“Why are you so white?” the young girl at the bus stop asked the teenage boy with white hair and white skin.
“I have albinism,” he gently said.
Have you ever wondered why some people seem to be so white and with white or yellow hair? People who present in this way usually have a skin condition called albinism.
What is albinism?
Albinism is a rare skin condition, inherited from parents. It is a genetic disorder which results in a lack of pigment melanin. Melanin is the chemical that gives the skin, hair and the iris of the eye their colour.
Some people make more melanin than others. A little bit of melanin will result in your hair, skin and the iris of your eyes having a very light colour, and more melanin will leave your hair, skin, and eyes being darker.
The amount of melanin your body makes depends on your genes.
Those suffering from albinism have extremely pale skin, hair and eyes. They may also have some patches of skin or hair that have a darker shade than other parts.
Complications with albinism
It is not life threatening, but those suffering from albinism may have to limit their outdoor activities as they cannot tolerate being in the sun for long, as the lack of melanin reduces the skin’s ability to protect itself from UV rays.
People with albinism cannot be in the sun too long as their skin is very sensitive to sunlight as a result of the lack of melanin. They are susceptible to skin cancer. People with albinism also have problems with their eyes, such as far or near nearsightedness problems, squinting, monocular vision (relying only on one eye for sight) and becoming cross-eyed.
Treatment and care for albinism
People with albinism have to take extra care to protect their skin from sun exposure; this will reduce the chances of sunburn and skin cancer. They need to use sunscreen of at least SPF 30 or more, wear good quality sunglasses, cover up in the sun with hats or using an umbrella.
When it comes to eye care, treatment options such as corrective glasses and contact lenses may help to improve their vision. Using correct lighting can help reduce the strain on the eye sight within the home. Children in school will need additional help to see distant objects in the classroom. Training and counselling may be required to equip teachers who handle children with albinism.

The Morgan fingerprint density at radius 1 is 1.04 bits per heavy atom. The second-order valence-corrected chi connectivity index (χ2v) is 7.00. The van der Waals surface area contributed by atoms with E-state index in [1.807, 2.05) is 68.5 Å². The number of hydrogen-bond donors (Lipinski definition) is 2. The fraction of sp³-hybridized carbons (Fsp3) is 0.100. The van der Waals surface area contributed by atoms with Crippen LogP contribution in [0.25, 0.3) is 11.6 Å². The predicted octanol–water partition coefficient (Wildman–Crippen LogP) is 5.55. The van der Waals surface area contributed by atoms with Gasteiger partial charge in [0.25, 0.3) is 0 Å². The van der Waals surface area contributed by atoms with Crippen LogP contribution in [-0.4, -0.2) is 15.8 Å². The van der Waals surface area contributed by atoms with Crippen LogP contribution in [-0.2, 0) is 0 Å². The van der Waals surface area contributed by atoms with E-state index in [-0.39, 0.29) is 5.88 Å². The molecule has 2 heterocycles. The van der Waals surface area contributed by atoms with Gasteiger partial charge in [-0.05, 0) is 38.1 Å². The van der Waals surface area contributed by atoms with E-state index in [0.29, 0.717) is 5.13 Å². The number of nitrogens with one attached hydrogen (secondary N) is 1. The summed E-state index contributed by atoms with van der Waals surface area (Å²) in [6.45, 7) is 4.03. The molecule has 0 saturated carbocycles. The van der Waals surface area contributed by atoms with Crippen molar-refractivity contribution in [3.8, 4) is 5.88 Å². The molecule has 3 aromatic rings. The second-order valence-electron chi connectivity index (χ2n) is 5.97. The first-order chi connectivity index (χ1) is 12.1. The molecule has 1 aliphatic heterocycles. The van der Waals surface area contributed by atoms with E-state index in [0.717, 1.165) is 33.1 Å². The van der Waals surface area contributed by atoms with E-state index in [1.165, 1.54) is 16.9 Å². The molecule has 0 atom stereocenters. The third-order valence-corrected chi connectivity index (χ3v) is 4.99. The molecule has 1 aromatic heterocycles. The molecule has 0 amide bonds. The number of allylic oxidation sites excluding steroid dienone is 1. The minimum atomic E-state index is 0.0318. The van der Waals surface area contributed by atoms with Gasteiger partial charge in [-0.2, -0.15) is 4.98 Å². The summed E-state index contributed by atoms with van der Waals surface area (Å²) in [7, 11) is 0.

Albinism and society’s stigma
There is a huge stigma around people with albinism, resulting in them getting bullied or avoided at school. People with albinism are made fun of because of their appearance. People with albinism stand out because of their very pale or white complexion, bright yellow hair or white hair. There is a stigma around albinism, many people label them as “albino” which can be dehumanising to some. In schools, children often tease people with albinism because of the lack of understanding. It is therefore important that schools educate students on the different learners.
Albinism and witchcraft
Throughout Africa, people with albinism, especially children, have been the victims of brutal attacks and murder in the name of witchcraft, superstition, and wealth. The atrocities committed against people with albinism have received widespread attention because of various crimes reported, such as infanticide, kidnapping, amputations, and decapitations, committed for purposes of supplying highly valued body parts used for amulets, which are then sold in underground witchcraft markets.
People with albinism often live in a constant state of guilt and angst, and are often forced to flee their homes and live in solitude to avoid these human hunters.
Is albinism a disability?
People with albinism are usually healthy, their growth and development are healthy like anyone else. However, because of the associated visual impairments that come with albinism it can be classified as a disability. Having albinism has has no impact on the intelligence of a person.
In essence, a person with albinism is no different to any other person. The only difference is the lack of melanin, however they should not be treated differently or be made fun of. If you know someone who has albinism, be sure to include them in your activities instead and stopping the stigma. If you have albinism, embrace your skin because that is what makes you beautifully unique.
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Tell us: What do you think can be done to combat the stigma associated with albinism in society?